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Interview with Fountain Hughes: A Primary Source Starter

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A voice from the past can make long-ago events seem like they happened yesterday.

Fountain Hughes, circa 1952. Photograph courtesy of “The Jeffersonian” newspaper, Towson, Maryland.

At the end of the Civil War, over four million enslaved Americans gained their freedom. Today, we can still hear 26 of them speak to us in their own words, with their own voices.

In the middle of the 20th century, African Americans who had endured life under slavery told their stories in personal interviews, or oral histories, that were recorded and are now available on the Web site of the Library of Congress.

Fountain Hughes of Baltimore was interviewed in 1949, when he was 101 years old, 84 years after emancipation. Even at the distance of many decades, Hughes provides vivid details of the brutality the slave regime and the daily struggles of enslaved people.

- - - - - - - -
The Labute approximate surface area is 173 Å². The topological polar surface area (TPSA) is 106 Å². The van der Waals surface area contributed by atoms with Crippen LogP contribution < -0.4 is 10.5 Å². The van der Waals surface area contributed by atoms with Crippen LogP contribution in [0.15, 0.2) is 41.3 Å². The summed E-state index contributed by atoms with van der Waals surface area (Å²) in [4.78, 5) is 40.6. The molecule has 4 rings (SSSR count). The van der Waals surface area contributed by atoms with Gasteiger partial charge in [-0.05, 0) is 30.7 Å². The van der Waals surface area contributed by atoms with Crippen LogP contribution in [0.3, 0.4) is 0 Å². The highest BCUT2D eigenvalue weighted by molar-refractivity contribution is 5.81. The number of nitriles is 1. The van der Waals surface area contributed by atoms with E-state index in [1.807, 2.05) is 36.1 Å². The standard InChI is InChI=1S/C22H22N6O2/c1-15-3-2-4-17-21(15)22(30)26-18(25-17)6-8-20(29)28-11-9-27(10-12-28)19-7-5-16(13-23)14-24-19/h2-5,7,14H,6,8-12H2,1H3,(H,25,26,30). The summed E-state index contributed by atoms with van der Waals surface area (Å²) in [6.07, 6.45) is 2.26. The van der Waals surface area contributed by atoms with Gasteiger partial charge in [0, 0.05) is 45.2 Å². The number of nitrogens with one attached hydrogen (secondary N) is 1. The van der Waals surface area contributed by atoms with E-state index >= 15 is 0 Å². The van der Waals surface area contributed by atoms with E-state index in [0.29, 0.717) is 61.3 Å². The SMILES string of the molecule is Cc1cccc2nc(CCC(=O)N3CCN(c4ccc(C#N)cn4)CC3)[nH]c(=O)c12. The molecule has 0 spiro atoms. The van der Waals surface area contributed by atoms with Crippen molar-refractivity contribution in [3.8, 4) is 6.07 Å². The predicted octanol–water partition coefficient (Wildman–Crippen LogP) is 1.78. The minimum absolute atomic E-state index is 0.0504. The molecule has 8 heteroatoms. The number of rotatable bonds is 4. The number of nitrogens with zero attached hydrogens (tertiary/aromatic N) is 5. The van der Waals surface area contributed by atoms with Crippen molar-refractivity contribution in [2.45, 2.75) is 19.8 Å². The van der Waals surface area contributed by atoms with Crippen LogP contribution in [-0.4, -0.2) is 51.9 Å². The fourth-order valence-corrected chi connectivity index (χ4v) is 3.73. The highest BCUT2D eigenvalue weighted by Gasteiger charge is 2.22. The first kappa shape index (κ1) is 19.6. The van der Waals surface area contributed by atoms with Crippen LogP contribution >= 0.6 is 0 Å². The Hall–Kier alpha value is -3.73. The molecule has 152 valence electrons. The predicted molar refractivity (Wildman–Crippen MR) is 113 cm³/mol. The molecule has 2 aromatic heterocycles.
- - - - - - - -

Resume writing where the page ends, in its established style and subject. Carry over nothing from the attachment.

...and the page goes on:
By analyzing this primary source, students can think critically about what can be learned from a person’s own account of historical events, and about the differences between oral histories and other ways of exploring history.

Teachers can have students:

  • Listen to the interview with Fountain Hughes, particularly the sections describing slavery and the period following emancipation.
  • Read the transcript of the interview. How does listening to Fountain Hughes tell his story have a different impact from reading it?
  • Speculate about the point of view and the purpose of the people involved in making this recording.

-  What do you think Fountain Hughes hoped to accomplish by telling his story?

– What do you think the interviewer hoped to accomplish by making the recording?
– Do you feel they accomplished their goals?

You can use the Library’s primary source analysis tool and teacher guides to help students analyze these primary sources in further depth.

For more background information and more interviews:

Voices from the Days of Slavery: Former Slaves Tell Their Stories

Get the printable version, which includes copies of the Library’s primary source analysis tools and guides.

Let everyone know what questions your students ask after listening to the Fountain Hughes interview, or in the other stories of former slaves, by posting it in the comments.

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